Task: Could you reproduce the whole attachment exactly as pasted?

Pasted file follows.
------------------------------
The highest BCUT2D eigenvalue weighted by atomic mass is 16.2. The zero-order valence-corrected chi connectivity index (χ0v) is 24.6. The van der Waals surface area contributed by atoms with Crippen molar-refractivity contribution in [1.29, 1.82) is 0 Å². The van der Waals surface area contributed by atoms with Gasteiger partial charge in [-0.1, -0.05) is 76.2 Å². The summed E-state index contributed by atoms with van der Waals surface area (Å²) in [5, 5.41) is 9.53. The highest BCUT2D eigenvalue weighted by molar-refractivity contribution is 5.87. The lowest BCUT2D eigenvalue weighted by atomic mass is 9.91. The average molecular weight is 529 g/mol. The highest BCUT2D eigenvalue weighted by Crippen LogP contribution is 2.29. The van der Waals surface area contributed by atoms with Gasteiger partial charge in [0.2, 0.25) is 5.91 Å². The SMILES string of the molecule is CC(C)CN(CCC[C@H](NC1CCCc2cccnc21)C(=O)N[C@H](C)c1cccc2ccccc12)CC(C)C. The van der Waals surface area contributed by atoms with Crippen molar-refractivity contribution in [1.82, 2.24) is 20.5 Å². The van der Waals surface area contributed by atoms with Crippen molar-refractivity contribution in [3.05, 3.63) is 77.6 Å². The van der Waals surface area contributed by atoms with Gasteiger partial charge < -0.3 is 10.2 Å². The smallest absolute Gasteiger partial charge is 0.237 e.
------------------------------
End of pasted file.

The highest BCUT2D eigenvalue weighted by atomic mass is 16.2. The zero-order valence-corrected chi connectivity index (χ0v) is 24.6. The van der Waals surface area contributed by atoms with Crippen molar-refractivity contribution in [1.29, 1.82) is 0 Å². The van der Waals surface area contributed by atoms with Gasteiger partial charge in [-0.1, -0.05) is 76.2 Å². The summed E-state index contributed by atoms with van der Waals surface area (Å²) in [5, 5.41) is 9.53. The highest BCUT2D eigenvalue weighted by molar-refractivity contribution is 5.87. The lowest BCUT2D eigenvalue weighted by atomic mass is 9.91. The average molecular weight is 529 g/mol. The highest BCUT2D eigenvalue weighted by Crippen LogP contribution is 2.29. The van der Waals surface area contributed by atoms with Gasteiger partial charge in [0.2, 0.25) is 5.91 Å². The SMILES string of the molecule is CC(C)CN(CCC[C@H](NC1CCCc2cccnc21)C(=O)N[C@H](C)c1cccc2ccccc12)CC(C)C. The van der Waals surface area contributed by atoms with Crippen molar-refractivity contribution in [1.82, 2.24) is 20.5 Å². The van der Waals surface area contributed by atoms with Crippen molar-refractivity contribution in [3.05, 3.63) is 77.6 Å². The van der Waals surface area contributed by atoms with Gasteiger partial charge < -0.3 is 10.2 Å². The smallest absolute Gasteiger partial charge is 0.237 e.